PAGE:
Bringing back a dead son

Bringing back a dead son
Left: Xiao Le (Shawn Tan) is the little boy who dies in an accident. Jesseca Liu is the mother who loses her son and withdraws from people around her.

For his new horror movie Bring Back The Dead, local writer-director Lee Thean-jeen says he was handicapped by a double whammy when casting for the main character of a mother in her 30s who mourns for her dead son.

"Some actresses we approached were kind of like 'Well, I don't do horror'. Some were also kind of hesitant about playing a mother as they weren't ready to start playing mother roles."

Finally, he landed former MediaCorp star Jesseca Liu, 35, to play the mother who makes the momentous decision to bring back her dead son.

While she had encountered the genre before, including in the horror comedy Greedy Ghost (2012), this marks her first time playing a mother.

Lee, 46, tells Life!: "With a character like this, after the first 10 minutes of the film, you're basically dealing with grief, rage, fear. It's very easy to go into a very histrionics-driven performance. But what really impressed us was her nuance and her control over her performance from scene to scene."

It was the emotional underpinnings of the story in the film, which opens in cinemas tomorrow, that appealed to Lee in the first place.

He recalls coming across the short story Bringing Back The Dead by Singaporean author Wong Swee Hoon in a bookstore in Penang seven years ago.

"I was drawn to the story not because of the supernatural element, but there was a very strong underlying emotional core about a woman trying to reconcile with the loss of her son."

Part of the reason it has taken the project so long to realise is because Lee has been busy with work for the small screen.

His well-regarded TV output includes legal drama The Pupil and AlterAsians, a series of TV movies based on the works of local writers such as Colin Cheong and Simon Tay.

In 2011, he made his feature film debut with the Chinese New Year comedy Homecoming.

"It was only after the relative success of Homecoming that I was asked what kind of movie I wanted to do next."

His answer was horror.

Citing Poltergeist (1982) and The Orphanage (2007) as examples of movies he likes, he says: "Over the last few years, horror has taken different twists from comedy- horror to creature features. And I wanted to try and make a horror movie that reminded me of the kind of films that I like, which are more characterdriven."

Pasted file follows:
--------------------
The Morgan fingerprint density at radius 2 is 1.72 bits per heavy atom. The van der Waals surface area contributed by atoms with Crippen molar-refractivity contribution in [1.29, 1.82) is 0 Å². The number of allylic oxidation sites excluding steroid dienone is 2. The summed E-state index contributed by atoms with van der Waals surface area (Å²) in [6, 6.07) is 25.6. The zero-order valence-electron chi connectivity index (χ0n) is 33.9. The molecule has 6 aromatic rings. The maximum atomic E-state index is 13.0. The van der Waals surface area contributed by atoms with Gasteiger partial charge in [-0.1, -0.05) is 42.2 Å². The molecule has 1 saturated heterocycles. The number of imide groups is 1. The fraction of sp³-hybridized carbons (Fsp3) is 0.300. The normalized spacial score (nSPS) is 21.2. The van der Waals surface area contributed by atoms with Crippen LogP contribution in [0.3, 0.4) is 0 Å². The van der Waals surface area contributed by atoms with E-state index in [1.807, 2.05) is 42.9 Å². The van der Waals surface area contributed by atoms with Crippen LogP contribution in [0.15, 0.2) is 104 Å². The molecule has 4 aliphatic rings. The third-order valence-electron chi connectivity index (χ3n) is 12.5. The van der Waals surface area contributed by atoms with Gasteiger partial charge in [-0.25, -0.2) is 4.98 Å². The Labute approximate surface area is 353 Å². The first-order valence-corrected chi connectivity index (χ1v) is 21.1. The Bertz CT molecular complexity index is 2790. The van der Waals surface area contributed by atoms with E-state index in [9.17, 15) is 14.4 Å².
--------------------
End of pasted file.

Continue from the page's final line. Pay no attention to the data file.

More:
The challenge with Bring Back The Dead was not physical.

Rather, it was about striking the right tone.

"It's not just ghosts flying out at you on the screen and bloodletting everywhere. I really wanted to make a horror film where you enter the horror through someone's perspective.

"It was a question of how to get the tone right so that we wouldn't alienate horror fans and also audiences for whom the family drama might appeal," he notes.

While Lee, who is married with two sons, adds that the story resonates for him as a parent, he stresses that its appeal is more universal than that.

"To anyone who has suffered any kind of loss of someone who is beloved, you can understand. Whether it's a relative, a friend or a pet, you can relate to the idea of what it might be like if you lose someone too soon and you just want to have a final moment with that person."

He is developing two film projects, one an action movie and the other is about a World War II heroine.

He notes wryly: "These are both genres that demand quite a significant amount of resources, both money and logistics."

Lee, who had also helmed the social comedy Everybody's Business (2013), certainly seems to have no problems moving from genre to genre from film to film.

The fan of both Hollywood flicks and European fare says: "I don't classify films according to genres. There are good movies and there are bad movies; there are movies you like and movies you don't."

Bring Back The Dead opens in cinemas tomorrow.

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